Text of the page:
Civil Aeronautics Administration (CAA) Director-General Lin Kuo-hsien (林國顯) yesterday told lawmakers that he had reservations about the agency being placed in charge of maintaining the runways and taxiways at Taiwan Taoyuan International Airport once again, saying that runway problems would be gradually solved through the airport operator’s runway renovation project.
The CAA used to be responsible for maintaining all of the nation’s airport runways and taxiways, including those at the nation’s premier gateway, but Taoyuan International Airport Corp (TIAC) took over management of the Taoyuan terminal and its runways after the state-run company was established on Nov. 1, 2010.
However, the quality of the Taoyuan airport’s runways and their maintenance has come under scrutiny after a series of incidents exposed pavement problems.
The most recent incident was on March 9, when the discovery of a pothole on the south runway delayed 121 flights.
The incidents prompted Starlux Airlines chairman Chang Kuo-wei (張國煒) on Tuesday to again urge the government to let the CAA resume responsibility for maintaining Taoyuan’s runways and taxiways.
At a question-and-answer session of the Legislative Yuan’s Transportation Committee yesterday morning, Democratic Progressive Party legislators Chen Ming-wen (陳明文) and Yeh Yi-jin (葉宜津) echoed Chang’s appeal.
TIAC should manage the airport’s terminal operations and let CAA maintain the runways and taxiways, the pair said.
Lin said that runway maintenance and terminal management are closely related, adding that terminals would have to be closed during runway maintenance.
TIAC was established because it is able to find professionals to manage the nation’s largest international airport based on the Government Procurement Act (政府採購法), he said.
The company has budgeted NT$3 billion (US$97.3 million) to renovate the Taoyuan airport’s runways, Lin said, adding that he believes the company would gradually build up its capacity to repair and maintain runways.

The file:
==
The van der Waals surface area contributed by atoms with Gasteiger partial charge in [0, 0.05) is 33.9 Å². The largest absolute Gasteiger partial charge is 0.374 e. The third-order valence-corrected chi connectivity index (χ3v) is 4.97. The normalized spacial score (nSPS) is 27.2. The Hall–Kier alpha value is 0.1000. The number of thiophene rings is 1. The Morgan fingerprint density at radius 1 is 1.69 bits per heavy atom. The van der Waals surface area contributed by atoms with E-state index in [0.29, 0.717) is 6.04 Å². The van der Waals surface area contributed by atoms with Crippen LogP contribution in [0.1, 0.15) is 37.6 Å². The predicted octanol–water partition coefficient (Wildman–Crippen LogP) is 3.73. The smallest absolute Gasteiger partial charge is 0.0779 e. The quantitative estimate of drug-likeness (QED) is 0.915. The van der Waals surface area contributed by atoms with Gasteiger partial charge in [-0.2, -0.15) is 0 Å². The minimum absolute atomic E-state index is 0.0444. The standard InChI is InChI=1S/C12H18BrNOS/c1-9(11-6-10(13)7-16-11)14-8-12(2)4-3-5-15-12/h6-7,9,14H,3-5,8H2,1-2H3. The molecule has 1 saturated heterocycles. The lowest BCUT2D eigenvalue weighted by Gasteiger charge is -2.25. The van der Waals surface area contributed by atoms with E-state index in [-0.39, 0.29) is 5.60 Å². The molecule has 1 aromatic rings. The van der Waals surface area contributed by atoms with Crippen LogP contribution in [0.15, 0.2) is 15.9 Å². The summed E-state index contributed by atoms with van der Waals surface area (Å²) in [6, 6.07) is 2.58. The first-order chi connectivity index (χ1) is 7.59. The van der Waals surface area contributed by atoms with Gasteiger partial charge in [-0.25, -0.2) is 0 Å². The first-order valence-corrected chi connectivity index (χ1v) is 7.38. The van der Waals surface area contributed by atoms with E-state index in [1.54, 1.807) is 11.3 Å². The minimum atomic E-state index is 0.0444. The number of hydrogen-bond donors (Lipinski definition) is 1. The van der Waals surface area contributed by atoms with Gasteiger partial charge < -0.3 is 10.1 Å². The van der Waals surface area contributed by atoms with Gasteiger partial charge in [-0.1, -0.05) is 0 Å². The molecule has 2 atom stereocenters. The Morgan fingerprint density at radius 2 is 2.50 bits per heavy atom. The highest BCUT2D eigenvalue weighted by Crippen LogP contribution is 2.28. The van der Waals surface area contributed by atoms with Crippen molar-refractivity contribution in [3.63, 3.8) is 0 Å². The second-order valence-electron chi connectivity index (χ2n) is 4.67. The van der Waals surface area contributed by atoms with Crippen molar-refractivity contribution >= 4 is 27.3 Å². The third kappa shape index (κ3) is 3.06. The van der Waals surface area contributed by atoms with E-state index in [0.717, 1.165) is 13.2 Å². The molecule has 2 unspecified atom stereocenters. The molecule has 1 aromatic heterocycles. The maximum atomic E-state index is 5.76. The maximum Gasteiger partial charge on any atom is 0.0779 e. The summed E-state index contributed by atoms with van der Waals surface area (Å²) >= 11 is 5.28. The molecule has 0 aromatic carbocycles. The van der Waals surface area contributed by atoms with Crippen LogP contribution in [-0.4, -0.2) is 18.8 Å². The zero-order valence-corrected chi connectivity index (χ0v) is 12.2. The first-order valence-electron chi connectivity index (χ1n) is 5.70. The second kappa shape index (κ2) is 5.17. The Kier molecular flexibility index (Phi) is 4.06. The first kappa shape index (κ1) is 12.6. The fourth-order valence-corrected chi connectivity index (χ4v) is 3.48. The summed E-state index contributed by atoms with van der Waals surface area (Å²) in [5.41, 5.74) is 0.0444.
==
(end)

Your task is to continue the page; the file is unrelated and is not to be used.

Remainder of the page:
Asked if he agrees that the CAA should be responsible for maintaining the runways, Lin said that he had no authority to speak on the matter, adding that the agency could only intervene or punish TIAC if the Taoyuan runways are found to be unsafe.
In other developments, Lin said that the agency had charged the Chungshan Institute of Science and Technology with the task of proposing more effective measures to counter intrusions by uncrewed aerial vehicles in restricted areas, adding that the institute would brief the Office of Homeland Security next month.
By the end of this year, the agency would start using drone jammers and frequency detectors to deter drones from entering airports’ airspace and surrounding areas, Lin said.
The Transportation Committee asked the CAA to come up with more effective solutions to address aviation safety hazards that could be caused by drones after Taipei International Airport (Songshan airport) was shut down for 63 minutes on Friday last week due to two intrusions by drones, affecting eight flights and 589 passengers.
In addition to drone jammers, the agency has also spoken with manufacturers and importers of aerial drones, which have agreed to install digital fencing on drones so that they cannot fly into restricted areas, Lin said.
Regulations on aerial drones in the Civil Aviation Act (民用航空法), which are to go into effect in January next year, would require owners of drones weighing more than 250g to register with the CAA, while those weighing more than 1kg must be equipped with digital fencing.
Under the act, starting in 2026, all drones would have to be equipped with digital fencing.
Additional reporting by staff writer
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